While many embraced the minister’s stance others questioned her decision to go public instead of addressing the matter with her boss behind closed doors.

This may have triggered the president’s decision Saturday to give Wolokollie a breather.

The President emphasized in a statement at the weekend, the need for all deputies to accord the highest respect and courtesy to their leaders; and refrain from taking internal disputes and/or disagreements to the public space for redress.  President Weah further encouraged all subordinates to practice utmost professionalism in conducting their duties and the need to follow the proper channel in addressing disputes with their leaders.

Divided Court of Public Opinion

While the ruling party and some of the President’s supporters have been hailing his move, critics say, the President should instead be haling one of the few high-profile women in his administration for trumpeting his pledge not to marginalized Liberian-owned businesses. “As we open our doors to all foreign direct investments, we will not permit Liberian-owned businesses to be marginalized. We cannot remain spectators in our own economy,” the President trumpeted in his inaugural address in January as he promised to prioritize the interests of Liberian-owned businesses and offer programs to help them become more competitive. “We will offer services that international investors seek as partners.”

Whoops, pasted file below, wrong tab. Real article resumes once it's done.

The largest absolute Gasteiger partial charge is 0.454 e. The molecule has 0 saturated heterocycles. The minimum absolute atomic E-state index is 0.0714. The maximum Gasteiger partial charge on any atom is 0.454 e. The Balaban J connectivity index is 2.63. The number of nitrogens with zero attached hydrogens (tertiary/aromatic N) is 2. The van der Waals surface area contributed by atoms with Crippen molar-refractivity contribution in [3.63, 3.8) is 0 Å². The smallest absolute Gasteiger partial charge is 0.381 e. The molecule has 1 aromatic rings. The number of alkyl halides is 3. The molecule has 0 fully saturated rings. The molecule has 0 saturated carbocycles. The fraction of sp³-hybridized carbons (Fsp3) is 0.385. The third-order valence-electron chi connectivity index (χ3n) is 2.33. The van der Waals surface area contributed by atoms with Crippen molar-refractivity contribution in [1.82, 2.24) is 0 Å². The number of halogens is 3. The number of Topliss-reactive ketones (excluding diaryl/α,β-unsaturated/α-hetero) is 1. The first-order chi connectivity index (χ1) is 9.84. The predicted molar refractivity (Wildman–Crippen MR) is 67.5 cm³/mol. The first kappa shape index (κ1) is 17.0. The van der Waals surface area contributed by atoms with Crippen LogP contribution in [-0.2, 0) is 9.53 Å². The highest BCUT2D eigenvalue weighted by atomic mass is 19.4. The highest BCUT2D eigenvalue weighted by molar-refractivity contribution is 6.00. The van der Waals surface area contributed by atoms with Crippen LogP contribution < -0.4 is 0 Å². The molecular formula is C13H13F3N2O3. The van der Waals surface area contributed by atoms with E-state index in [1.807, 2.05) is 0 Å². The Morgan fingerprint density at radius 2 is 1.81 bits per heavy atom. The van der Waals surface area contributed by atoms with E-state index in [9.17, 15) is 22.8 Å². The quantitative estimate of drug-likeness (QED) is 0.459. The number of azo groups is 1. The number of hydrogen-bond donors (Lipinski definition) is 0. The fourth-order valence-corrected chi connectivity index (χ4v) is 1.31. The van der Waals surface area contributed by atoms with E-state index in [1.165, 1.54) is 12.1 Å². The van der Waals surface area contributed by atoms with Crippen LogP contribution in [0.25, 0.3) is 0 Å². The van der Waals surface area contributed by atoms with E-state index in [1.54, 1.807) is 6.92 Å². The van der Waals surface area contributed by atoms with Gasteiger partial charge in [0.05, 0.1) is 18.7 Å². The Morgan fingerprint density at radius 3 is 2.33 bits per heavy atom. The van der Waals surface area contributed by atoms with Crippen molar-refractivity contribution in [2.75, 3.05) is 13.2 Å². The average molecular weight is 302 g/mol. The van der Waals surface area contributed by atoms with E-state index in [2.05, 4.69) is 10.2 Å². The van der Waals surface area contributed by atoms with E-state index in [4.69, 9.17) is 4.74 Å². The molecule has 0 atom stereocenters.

The President’s pledge drew immediate praise from the Liberian Business Association which said in a statement that it was excited by pronouncement.